Before Star Wars, there was Star Trek. Since the former came out in 1977, the two have lived side by side. One is fantasy. It appeals or is meant to appeal especially to children. The other is science fiction, though not always of the highest order. It appeals to children but also to adults, as the best entertainment of the 1960s and '70s did. I'm sure there is some overlap in the fandom associated with each, but the stereotype is that there are just two kinds of people: Star Wars fans and Star Trek fans. I'm not sure what these fans think of each other. If you fall back on stereotypes, you might say that Star Wars fans think that Star Trek is boring and that Star Trek fans think Star Wars is childish and one-dimensional. But those are stereotypes. Anyway, consider their titles: Star Wars. Star Trek. Take away the word Star and you're left with what? Wars--a conflict, the story told in the Iliad. Trek--a quest or journey, the story told in the Odyssey. There are wars in Star Trek and quests in Star Wars, but each is essentially of its own type. (With that in mind, might Princess Leia be Helen of Troy and the Millennium Falcon the Trojan Horse?) 

So just by their titles, these two franchises bear out the idea I have attributed here to Kenneth Rexroth. If there are only two kinds of stories, each must cover a lot of ground. The possibilities for storytelling would seem vast. However, there are limits in each. War eventually ceases. The journey finally reaches its end. Wars and journeys without end can only mean misery and despair. So what does that mean for a pop-cultural franchise? I saw part of the results in Star Wars: The Force Awakens (2015). The moviemakers seem to have been recreating Star Wars for a new generation. That's fine. Star Wars is after all a story for children. Why shouldn't children now have the same chance we had--we four and millions more like us--in 1977 for an exciting fantasy of rushing from one star system to another towards a climactic battle against an evil empire?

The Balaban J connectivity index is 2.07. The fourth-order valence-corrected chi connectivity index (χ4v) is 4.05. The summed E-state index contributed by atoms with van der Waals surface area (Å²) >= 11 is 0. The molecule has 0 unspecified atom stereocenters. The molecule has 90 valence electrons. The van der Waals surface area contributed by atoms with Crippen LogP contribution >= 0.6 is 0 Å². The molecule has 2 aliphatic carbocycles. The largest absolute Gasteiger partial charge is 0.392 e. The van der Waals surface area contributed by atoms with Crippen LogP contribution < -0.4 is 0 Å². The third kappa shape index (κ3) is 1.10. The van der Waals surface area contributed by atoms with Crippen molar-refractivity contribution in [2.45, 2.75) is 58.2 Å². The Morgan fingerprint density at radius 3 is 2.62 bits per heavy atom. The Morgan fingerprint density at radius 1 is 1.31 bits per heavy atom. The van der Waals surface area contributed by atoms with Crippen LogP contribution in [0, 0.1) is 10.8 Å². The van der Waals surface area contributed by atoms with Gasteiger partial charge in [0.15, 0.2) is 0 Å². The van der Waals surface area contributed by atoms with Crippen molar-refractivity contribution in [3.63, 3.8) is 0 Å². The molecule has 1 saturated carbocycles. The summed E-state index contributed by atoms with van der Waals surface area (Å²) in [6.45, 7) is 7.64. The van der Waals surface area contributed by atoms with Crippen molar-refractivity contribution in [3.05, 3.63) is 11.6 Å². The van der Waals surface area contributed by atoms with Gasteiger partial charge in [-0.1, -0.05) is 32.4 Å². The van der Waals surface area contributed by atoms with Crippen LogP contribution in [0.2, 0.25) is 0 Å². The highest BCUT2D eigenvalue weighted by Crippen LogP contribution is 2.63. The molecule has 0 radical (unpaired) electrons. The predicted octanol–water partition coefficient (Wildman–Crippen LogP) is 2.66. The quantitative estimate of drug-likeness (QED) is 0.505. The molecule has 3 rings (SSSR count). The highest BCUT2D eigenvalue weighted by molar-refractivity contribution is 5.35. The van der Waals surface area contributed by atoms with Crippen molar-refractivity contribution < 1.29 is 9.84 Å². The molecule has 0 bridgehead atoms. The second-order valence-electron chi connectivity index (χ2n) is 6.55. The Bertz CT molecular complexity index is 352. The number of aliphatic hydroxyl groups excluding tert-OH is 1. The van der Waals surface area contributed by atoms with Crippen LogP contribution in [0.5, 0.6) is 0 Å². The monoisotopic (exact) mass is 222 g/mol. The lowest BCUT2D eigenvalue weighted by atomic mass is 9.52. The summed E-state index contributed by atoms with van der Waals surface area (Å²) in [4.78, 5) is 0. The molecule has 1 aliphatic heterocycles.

But there's a crack in the Star Wars story. I say it as a fan, but there's a crack, for in Star Wars, there must always be an Empire and there must always be a Rebellion. The Star Wars universe is vast and the possibilities for storytelling are theoretically endless, but the main action in every movie is the same: Imperial forces against Rebels, Sith against Jedi, the Dark Side against the Force. Without that conflict, Star Wars may well amount to nothing. So the war goes on, movie after movie, decade after decade, all with variations on a simple theme: the Empire or its equivalent always builds a big, impenetrable fortress and the Rebels or their equivalents always penetrate it and destroy it, often with what is seemingly the most powerful weapon in the universe, the X-wing fighter. Maybe Star Wars: The Force Awakens recapitulated the original trilogy not so much for a new generation of moviegoers but because it's the only story that can be told in the Star Wars universe. And maybe Darth Vader returned in Rogue One: A Star Wars Story (2016) because of a further limitation: maybe only he makes a truly compelling villain and a suitable embodiment of the spirit of the Empire. One thing is for sure: he beats the heck out of his weak little tantrum-throwing emo grandson.